Kurdish Syrians fleeing their nation’s bloody uprising are all but prisoners in northern Iraqi refugee camps, though they seek shelter in a region that was created specifically as a safe haven for ethnic Kurds.
Local Kurdish officials in the Iraqi province of Dahuk, which borders Syria, voted Wednesday to open a second refugee camp for the growing number of Syrian Kurds who are arriving every day. But they are not allowed to leave the first, spartan camp at Qamishli, and have been told they must apply for residency before they may live freely in the region widely referred to as, simply, Kurdistan.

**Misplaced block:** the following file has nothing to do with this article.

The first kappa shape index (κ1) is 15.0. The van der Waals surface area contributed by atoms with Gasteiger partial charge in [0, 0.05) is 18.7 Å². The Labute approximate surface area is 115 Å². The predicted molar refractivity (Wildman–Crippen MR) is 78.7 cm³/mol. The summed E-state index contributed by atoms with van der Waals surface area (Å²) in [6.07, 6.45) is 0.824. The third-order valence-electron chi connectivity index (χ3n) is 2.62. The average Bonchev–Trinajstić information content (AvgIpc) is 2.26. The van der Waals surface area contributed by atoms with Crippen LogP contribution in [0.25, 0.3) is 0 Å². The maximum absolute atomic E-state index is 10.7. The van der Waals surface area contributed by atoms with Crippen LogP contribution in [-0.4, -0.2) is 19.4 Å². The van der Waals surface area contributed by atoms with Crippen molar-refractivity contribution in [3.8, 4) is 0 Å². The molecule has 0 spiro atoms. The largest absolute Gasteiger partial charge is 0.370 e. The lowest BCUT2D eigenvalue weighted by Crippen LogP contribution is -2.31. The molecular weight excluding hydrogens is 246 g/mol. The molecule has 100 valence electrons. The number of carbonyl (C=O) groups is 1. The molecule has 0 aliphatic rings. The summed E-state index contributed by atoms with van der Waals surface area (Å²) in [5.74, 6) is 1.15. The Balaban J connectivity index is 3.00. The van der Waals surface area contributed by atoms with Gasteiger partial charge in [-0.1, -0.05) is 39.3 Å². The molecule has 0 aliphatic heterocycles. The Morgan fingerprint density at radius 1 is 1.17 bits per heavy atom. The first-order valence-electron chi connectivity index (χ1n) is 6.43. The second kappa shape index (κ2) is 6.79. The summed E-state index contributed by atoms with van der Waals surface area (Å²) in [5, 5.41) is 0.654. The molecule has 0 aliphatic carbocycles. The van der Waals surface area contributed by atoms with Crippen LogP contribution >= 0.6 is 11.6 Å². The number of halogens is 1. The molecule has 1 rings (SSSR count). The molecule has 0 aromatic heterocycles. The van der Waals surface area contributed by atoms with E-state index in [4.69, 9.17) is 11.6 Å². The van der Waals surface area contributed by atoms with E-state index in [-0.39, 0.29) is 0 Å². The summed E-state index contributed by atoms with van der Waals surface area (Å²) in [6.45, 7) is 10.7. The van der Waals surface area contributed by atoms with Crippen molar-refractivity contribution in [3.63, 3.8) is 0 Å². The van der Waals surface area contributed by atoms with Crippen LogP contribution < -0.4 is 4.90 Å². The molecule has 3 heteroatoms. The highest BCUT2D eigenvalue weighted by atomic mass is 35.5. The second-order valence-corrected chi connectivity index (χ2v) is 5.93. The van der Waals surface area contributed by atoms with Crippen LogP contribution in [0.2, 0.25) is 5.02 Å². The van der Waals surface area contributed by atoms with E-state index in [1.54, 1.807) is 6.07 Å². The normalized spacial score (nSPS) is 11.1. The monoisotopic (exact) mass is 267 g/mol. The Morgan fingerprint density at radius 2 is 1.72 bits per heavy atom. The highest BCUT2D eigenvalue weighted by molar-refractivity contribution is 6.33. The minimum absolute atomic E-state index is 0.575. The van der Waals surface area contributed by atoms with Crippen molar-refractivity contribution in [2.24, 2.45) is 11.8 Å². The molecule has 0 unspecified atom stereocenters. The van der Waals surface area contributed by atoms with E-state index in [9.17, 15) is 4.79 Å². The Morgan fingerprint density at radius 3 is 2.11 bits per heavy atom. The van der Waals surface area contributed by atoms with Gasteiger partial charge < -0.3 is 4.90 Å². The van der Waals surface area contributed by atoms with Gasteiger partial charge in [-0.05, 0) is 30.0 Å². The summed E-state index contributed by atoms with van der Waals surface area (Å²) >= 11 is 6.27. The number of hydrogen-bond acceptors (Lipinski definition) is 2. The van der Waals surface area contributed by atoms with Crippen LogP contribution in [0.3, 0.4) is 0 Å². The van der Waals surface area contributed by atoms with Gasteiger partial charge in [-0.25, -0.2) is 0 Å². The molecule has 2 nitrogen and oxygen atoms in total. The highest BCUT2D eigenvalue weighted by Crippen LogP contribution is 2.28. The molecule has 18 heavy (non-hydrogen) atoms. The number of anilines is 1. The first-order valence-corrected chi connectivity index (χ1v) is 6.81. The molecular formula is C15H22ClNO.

It’s a twofold irony: Kurds are Syria’s largest ethnic minority but long have been considered illegal immigrants there. Moreover, Iraqis used Syria as a safe haven during the worst of the sectarian violence that nearly plunged their nation in civil war just a few years ago.